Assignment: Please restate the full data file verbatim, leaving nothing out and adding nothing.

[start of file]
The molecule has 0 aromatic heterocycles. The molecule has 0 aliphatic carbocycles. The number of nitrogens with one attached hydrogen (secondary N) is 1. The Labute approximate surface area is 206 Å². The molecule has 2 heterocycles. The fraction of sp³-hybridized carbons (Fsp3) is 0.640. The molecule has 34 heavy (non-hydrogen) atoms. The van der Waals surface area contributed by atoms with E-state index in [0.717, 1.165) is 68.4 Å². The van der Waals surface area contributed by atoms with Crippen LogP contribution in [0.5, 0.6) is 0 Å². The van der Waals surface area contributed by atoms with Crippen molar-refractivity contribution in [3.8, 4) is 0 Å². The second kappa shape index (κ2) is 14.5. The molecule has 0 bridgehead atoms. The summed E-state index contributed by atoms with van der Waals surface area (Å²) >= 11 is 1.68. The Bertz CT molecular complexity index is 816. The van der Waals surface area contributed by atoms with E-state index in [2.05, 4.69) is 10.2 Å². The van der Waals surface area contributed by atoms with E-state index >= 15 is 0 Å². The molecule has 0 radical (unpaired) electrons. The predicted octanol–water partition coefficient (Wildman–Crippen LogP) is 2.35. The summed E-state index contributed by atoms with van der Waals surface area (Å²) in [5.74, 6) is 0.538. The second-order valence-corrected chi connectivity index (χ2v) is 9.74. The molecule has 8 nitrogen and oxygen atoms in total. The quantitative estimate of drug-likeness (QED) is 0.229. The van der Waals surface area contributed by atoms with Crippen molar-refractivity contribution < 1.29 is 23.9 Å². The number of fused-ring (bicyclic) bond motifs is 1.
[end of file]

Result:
The molecule has 0 aromatic heterocycles. The molecule has 0 aliphatic carbocycles. The number of nitrogens with one attached hydrogen (secondary N) is 1. The Labute approximate surface area is 206 Å². The molecule has 2 heterocycles. The fraction of sp³-hybridized carbons (Fsp3) is 0.640. The molecule has 34 heavy (non-hydrogen) atoms. The van der Waals surface area contributed by atoms with E-state index in [0.717, 1.165) is 68.4 Å². The van der Waals surface area contributed by atoms with Crippen LogP contribution in [0.5, 0.6) is 0 Å². The van der Waals surface area contributed by atoms with Crippen molar-refractivity contribution in [3.8, 4) is 0 Å². The second kappa shape index (κ2) is 14.5. The molecule has 0 bridgehead atoms. The summed E-state index contributed by atoms with van der Waals surface area (Å²) >= 11 is 1.68. The Bertz CT molecular complexity index is 816. The van der Waals surface area contributed by atoms with E-state index in [2.05, 4.69) is 10.2 Å². The van der Waals surface area contributed by atoms with E-state index >= 15 is 0 Å². The molecule has 0 radical (unpaired) electrons. The predicted octanol–water partition coefficient (Wildman–Crippen LogP) is 2.35. The summed E-state index contributed by atoms with van der Waals surface area (Å²) in [5.74, 6) is 0.538. The second-order valence-corrected chi connectivity index (χ2v) is 9.74. The molecule has 8 nitrogen and oxygen atoms in total. The quantitative estimate of drug-likeness (QED) is 0.229. The van der Waals surface area contributed by atoms with Crippen molar-refractivity contribution < 1.29 is 23.9 Å². The number of fused-ring (bicyclic) bond motifs is 1.